Ohio Appeals Court finding of Prosecutorial Misconduct

Posted: November 27, 2010 by parchangelo in Prosecutorial Misconduct, The Causes of Wrongful Convictions

(Article Link here) This case is a good example of the type of tricks that some prosecutors pull in order to win convictions. This case was well-publicized, and the prosecutors appeared to have a good chance of getting a conviction on the merits of the case, but what happened?  The prosecution first comes up with a last-minute “jail-house snitch” (always an unreliable source)  who claims that the defendant directly confessed guilt to her, and the court allows it to push her testimony through after giving the defense only a few minutes to interview her. So much for following the rules of discovery to the other side in good-faith!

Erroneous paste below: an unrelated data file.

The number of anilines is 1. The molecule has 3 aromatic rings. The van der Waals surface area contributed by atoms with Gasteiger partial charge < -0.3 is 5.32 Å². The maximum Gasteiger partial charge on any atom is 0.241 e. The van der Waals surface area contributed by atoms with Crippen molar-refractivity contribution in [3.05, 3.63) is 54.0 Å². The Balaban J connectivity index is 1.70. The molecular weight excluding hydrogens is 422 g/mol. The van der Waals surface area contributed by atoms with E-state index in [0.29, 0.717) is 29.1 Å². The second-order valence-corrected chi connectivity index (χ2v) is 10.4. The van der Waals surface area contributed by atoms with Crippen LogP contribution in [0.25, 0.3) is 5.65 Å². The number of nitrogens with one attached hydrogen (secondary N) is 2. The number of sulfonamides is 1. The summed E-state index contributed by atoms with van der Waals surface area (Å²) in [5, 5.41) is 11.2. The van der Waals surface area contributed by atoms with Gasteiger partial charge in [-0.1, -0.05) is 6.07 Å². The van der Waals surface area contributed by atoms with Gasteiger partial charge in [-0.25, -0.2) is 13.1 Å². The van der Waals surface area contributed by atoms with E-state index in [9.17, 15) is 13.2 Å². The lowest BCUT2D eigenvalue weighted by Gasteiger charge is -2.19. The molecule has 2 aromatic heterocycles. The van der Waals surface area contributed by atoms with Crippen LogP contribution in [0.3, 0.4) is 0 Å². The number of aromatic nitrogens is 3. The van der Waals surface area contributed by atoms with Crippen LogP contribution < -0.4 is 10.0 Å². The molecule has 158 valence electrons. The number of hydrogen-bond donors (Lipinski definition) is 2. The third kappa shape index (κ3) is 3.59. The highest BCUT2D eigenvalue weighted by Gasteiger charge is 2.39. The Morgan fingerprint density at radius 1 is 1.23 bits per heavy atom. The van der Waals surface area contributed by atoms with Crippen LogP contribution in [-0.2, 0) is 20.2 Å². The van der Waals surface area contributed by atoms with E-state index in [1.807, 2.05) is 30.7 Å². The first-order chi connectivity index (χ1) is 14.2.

Then, for some reason, this same witness is not available to testify in person at the second trial (it is unknown right now, but possibly because at that time she may have already recanted her testimony) and the court still allows her past recorded testimony to be presented by prosecutors despite the defense not being able to cross-examine her.

Now the prosecution is shocked that the state appeals court would review the conviction and find it’s methods questionable, especially since it is known now that this jail-house snitch has recanted her testimony and that there is another witness who contradicts her. These are the types of trial tactics which should never be attempted or allowed in unbiased prosecutions.

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